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Smithereens

Q From Stephen Offenbacker, Germany: Any thoughts on the origin of smithereens, as in smash to smithereens? I sometimes wonder if it could have anything to do with blacksmiths, since a blacksmith’s hammer is certainly well capable of reducing objects to small pieces.

A It’s an excellent word to describe the action of pummelling something forcibly, with that sm sound at the start that also appears in words such as smack, smite and smash. When an object has become smithereens, it has been thoroughly reduced to little bits. There’s nothing half-hearted about the activity, which most often appears in phrases such as blown to smithereens, split in smithereens and your smashed to smithereens. Another:

The party is in danger of being blasted to smithereens at next year’s General Election.

The Sun, 26 Feb. 2015.

That huge tribe variously called Smith, Smyth, or Smythe, whose family name has been taken from a worker in iron, need not worry that they are being accused of mayhem by proxy. Though there has been some small doubt about the origin of smithereens, and Ivor Brown speculated in Words in Our Time in 1958 that smithers might be from the detritus of blacksmithing, the experts are now sure that there’s no link to blacksmiths.

The -een ending at once makes us think of Ireland and of colleen, poteen, shebeen and other words that derive from the Irish diminutive ending -ín. (A colleen is a young woman, poteen for illicit alcohol is literally a little pot and a shebeen, in which such liquor was sold, takes its name from the Irish word for a small mugful; but note that tureen, canteen, velveteen, sateen and some other words aren’t from Irish, but from French.) Most dictionaries assert that smithereens is indeed Irish, from smidirín, a diminutive of smiodar, a fragment.

Early examples are certainly associated with Ireland. In August 1810, the Dublin Evening Post published a notice that had been posted on a local magistrate’s door in Enniscorthy, County Wexford, in 1795. This was the act of Orangemen, Protestant adherents of William of Orange (William III), who invaded Ireland in 1690 and defeated his Catholic predecessor James II at the Battle of the Boyne:

Mr Pounden, — Sir, we gave you notice some time ago to quit this country, for you are making a rebellion here — we tell you now again, that if you do not be of directly, by the gost of William, our deliverer, and by the Orange we wear, we will break your carriage in smithereens, and hoch your cattle, and burn your house — so mind yourself — you will soon hear again from your friend, TRUE BLUE.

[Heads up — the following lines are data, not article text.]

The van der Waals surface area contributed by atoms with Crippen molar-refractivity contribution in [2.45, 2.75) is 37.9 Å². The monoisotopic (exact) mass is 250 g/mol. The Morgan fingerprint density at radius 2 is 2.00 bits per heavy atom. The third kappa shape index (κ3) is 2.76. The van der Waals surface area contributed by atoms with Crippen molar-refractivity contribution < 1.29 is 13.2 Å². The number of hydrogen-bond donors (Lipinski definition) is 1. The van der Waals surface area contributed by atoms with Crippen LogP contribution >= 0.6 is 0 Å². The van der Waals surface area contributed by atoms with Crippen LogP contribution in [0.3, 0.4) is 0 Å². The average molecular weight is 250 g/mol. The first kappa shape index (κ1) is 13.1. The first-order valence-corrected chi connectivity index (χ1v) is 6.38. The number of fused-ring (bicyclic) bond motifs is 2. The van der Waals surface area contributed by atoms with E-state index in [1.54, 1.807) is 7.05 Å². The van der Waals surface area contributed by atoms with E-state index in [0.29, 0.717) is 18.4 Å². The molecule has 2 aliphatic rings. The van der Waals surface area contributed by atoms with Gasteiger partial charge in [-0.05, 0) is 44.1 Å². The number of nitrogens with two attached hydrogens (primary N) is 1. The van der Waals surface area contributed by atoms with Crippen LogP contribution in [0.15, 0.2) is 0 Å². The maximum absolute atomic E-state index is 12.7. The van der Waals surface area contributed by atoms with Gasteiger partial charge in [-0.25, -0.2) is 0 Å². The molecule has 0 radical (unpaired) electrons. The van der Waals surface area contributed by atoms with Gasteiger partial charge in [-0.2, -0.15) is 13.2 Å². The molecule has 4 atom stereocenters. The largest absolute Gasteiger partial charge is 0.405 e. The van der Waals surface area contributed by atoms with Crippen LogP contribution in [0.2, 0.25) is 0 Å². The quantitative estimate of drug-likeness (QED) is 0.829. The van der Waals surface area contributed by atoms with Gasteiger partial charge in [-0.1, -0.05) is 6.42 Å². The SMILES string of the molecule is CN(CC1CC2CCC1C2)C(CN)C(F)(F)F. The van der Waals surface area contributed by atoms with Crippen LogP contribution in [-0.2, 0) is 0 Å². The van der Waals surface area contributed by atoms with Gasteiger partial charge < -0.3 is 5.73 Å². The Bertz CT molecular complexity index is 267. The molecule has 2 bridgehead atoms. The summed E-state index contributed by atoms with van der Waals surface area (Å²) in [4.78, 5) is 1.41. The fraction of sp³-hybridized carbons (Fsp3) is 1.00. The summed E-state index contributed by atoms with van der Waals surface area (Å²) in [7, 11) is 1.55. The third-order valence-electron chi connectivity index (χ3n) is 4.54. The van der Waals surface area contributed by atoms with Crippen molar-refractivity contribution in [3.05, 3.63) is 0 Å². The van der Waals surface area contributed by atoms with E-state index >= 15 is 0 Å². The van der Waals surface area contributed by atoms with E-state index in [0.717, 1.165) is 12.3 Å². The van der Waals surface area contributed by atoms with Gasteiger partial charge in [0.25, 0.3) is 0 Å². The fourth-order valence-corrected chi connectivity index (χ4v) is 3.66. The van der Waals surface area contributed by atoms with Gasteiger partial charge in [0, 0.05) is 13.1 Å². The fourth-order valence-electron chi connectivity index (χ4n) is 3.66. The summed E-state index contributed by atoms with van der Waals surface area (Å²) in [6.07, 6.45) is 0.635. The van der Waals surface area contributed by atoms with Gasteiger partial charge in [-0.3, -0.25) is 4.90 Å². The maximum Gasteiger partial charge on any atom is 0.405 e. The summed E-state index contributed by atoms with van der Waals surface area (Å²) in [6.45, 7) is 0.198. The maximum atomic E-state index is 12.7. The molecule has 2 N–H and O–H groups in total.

Reprinted in the Irish Magazine, or Monthly Asylum for Neglected Biography, Sep. 1810. Hoch is sometimes respelled as hough; both are versions of hock, to disable an animal by cutting its tendons.

This notice was also reproduced in Francis Plowden’s The History of Ireland from its Union With Great Britain in January 1801 to October 1810 and in newspapers in Britain and North America. The publicity must have helped popularise the word. By one of those quirks of recording, the word had appeared earlier in print in the US in an article in the Goshen Weekly News of Indiana in January 1805. Smithereens — always plural, by the way — became widely known in later decades wherever English was spoken and is still common. It’s too good to lose.

One remaining minor puzzle is its resemblance to the Scots and English dialect word smither or smithers meaning fragments, a word of doubtful ancestry, though it’s been suggested it might be from smite, or perhaps associated in some way with smidgen.

An’ once I said to the Missis, “My lass, when I cooms to die,
Smash the bottle to smithers, the Divil’s in ’im,” said I.

The Northern Cobbler, in Ballads and Other Poems, by Alfred, Lord Tennyson, 1880. This dialect poem recounts the cobbler’s struggle against alcoholism.

The Oxford English Dictionary, in an old entry, wondered if smither could have been taken to Ireland by incomers and been extended by the een ending, with the Irish form smidirín coming along later. As smithers was first recorded decades after smithereens, it’s just as likely matters are the other way around, with its being an abbreviation of smithereens. Nobody believes either situation now: the two words were probably of independent formation, though they may well have influenced each other.

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Copyright © Michael Quinion, 1996–. All rights reserved.
Page created 7 Mar. 2015

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The English language is forever changing. New words appear; old ones fall out of use or alter their meanings. World Wide Words tries to record at least a part of this shifting wordscape by featuring new words, word histories, words in the news, and the curiosities of native English speech.

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Last modified: 7 March 2015.